Sarah Coles



Last year, we thought Covid would come and go like Spanish flu – killing plenty, sure, but over after a few months.  In fact Covid has rumbled on since March 2020 and it’s now January 2021.  We are in our third lockdown, with spiky graphs climbing higher and higher, and reports of overflowing hospitals and a coffin shortage.  In ‘free’ periods not many people were about, and a plus was the joy travelling by train or going to the cinema because no one could sit beside you.

Now, again everywhere except essential shops (food, hardware, post office but I can’t think of anywhere else) are closed.  The Bell, the Globe, the Horse and Groom, and the Swan in Alresford are closed with a cold, desperate look.  Dark after night.  In shops masks must be worn.   Some food places like Caracoli do take away coffees (trendy now, to walk along with an outsize recyclable mug in your hand).   I wanted plastic folders for paper, and since the struggling stationers down the road was closed, I had to get some on the web.  The young man running the pet and bird food shop says every shop is desperate, wondering how long they can cling on.  He foresees independent shops going bankrupt and Tesco and the Coop surviving.  Freezing customers wait outside the chemist. Only two people are admitted at a time.

The half hourly 64 bus into Winchester continues.  Never seen a passenger aboard.  Empty and lit after dark, a ghost double-decker bus.

Masks!  Blue layered paper ones are the usual, though between lockdowns dressed shops displayed them glamorous coloured and patterned.   We must wear them in shops, and some people wear them in the street.   We can’t recognise friends.  We can’t hear anyone, their speech is muffled.  People swerve to avoid us on the street, as if we had the plague.  In Winchester there’s a monument to the 1660s plague of the 1660s, and there should be one for the 2020s Covid.

On pavements the earlier notices (‘maintain 2 metres distance’) have long  worn off, but coins of chewing gum remain.  This pandemic with its no touch, keep apart rules, no kissing, shaking hands, has made people more isolated than they have been. No parties. The careful hairdressers are shut now.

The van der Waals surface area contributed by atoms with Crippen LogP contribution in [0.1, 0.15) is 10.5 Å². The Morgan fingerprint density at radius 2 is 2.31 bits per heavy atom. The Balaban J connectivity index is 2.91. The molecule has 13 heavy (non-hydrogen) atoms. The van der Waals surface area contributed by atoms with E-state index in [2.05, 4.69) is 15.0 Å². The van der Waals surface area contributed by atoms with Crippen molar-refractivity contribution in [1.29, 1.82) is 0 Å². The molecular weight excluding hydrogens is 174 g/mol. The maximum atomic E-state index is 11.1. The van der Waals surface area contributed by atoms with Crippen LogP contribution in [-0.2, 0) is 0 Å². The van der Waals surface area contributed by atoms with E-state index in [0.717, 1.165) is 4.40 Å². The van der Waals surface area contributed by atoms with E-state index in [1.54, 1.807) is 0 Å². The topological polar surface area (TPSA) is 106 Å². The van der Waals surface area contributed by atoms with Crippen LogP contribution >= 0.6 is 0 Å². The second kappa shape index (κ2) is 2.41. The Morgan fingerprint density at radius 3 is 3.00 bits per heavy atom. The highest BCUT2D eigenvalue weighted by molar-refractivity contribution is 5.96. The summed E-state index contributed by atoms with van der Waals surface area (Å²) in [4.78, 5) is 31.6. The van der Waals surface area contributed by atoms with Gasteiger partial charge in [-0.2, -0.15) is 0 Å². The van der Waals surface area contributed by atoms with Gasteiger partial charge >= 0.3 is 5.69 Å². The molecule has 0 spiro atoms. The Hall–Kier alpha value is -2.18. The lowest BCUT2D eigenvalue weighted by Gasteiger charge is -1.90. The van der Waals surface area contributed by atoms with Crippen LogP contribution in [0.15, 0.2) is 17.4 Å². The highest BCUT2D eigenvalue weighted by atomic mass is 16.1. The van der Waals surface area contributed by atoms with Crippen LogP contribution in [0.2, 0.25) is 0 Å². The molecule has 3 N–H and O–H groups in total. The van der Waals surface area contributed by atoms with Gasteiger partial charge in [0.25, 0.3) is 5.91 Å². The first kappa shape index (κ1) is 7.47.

Friends divide.  First those who are ultra careful and we never see, the Bonham Carters, David Vellacott, Anne and David Hanson, Pru de Lavison except when I’m getting groceries for her – she’s had a knee op and can’t walk far.  Terror of death?  Or naturally law abiding?  Then, those who could not give a toss or are desperate to talk (usually about themselves), like Bob and me, Lucinda Pilbrow, Susanna Hardman, Rosemary Chambers, Rosie Sturgis and Jim Ekins.  It’s not that we’re in denial, we’re just not bothered.   No playing bridge for Bob now – his pals are terrified of being snitched to the police.  No golf either for Bob, it’s forbidden.  In Scotland it’s ok – Bill says Nicola Sturgeon has a keen golfer in her cabinet.

Bob and I, being over eighty, have had our first vaccines at the Holiday Inn.  All quick, efficient and friendly, though behind their masks we did not recognise smiles or greetings of friend or acquaintances.

Grandsons mourn school, sport, friends, and do lessons via Zoom.  Bella brings them cocoa at break.  I called in the farm with a pot of marmalade and G received it in his Zoom uniform – school tie, regulation shirt, with pyjama bottoms and slippers.  I took a photo and asked his permission to put it on Instagram – he said he’d rather I didn’t.  Here he is smiling but headless.

In the first lockdown churches were shut seven days a week, and at Easter Justin Welby the Archbishop of Canterbury was televised performing the eucharist in his kitchen, as if he acting in a Monty Python comedy film.

Winchester is virtually deserted, just a few stalls open for coffee.  At the doors of M & S, Tesco’s and the like assistants stand to check masks and spray perfumed anti bacterial liquid on our hands.  But worth coming for the cathedral, now open daily from 11 am to 3 pm.  No cost, just a touch card donation if you feel inclined. Inside the stone soars up, glorious, empty  – is there even a caretaker here? No clutter, no chairs, no groups with guides pointing at Jane Austen’s tomb, no droning voice through the microphone, no services, all utterly lovely as the winter light streams through the south clerestory windows on silver grey  arches, vaulting and lines of heads.  The floor of tomb slabs shines greys and blacks.  More spiritual than it has ever been.  Only marred by piercing blue screens with silent messages, today about domestic abuse.

Up near the choir a nativity is still on display.  Usually I hate sanctimonious religious sculpture, but this is simple and rough, and I love it.  The kneeling kings and standing shepherds are stunned silly at the sight of the baby (The sculptor = ?).  Only thing is, there’s an ox behind Mary, and until you get up close it looks as if she has horns.

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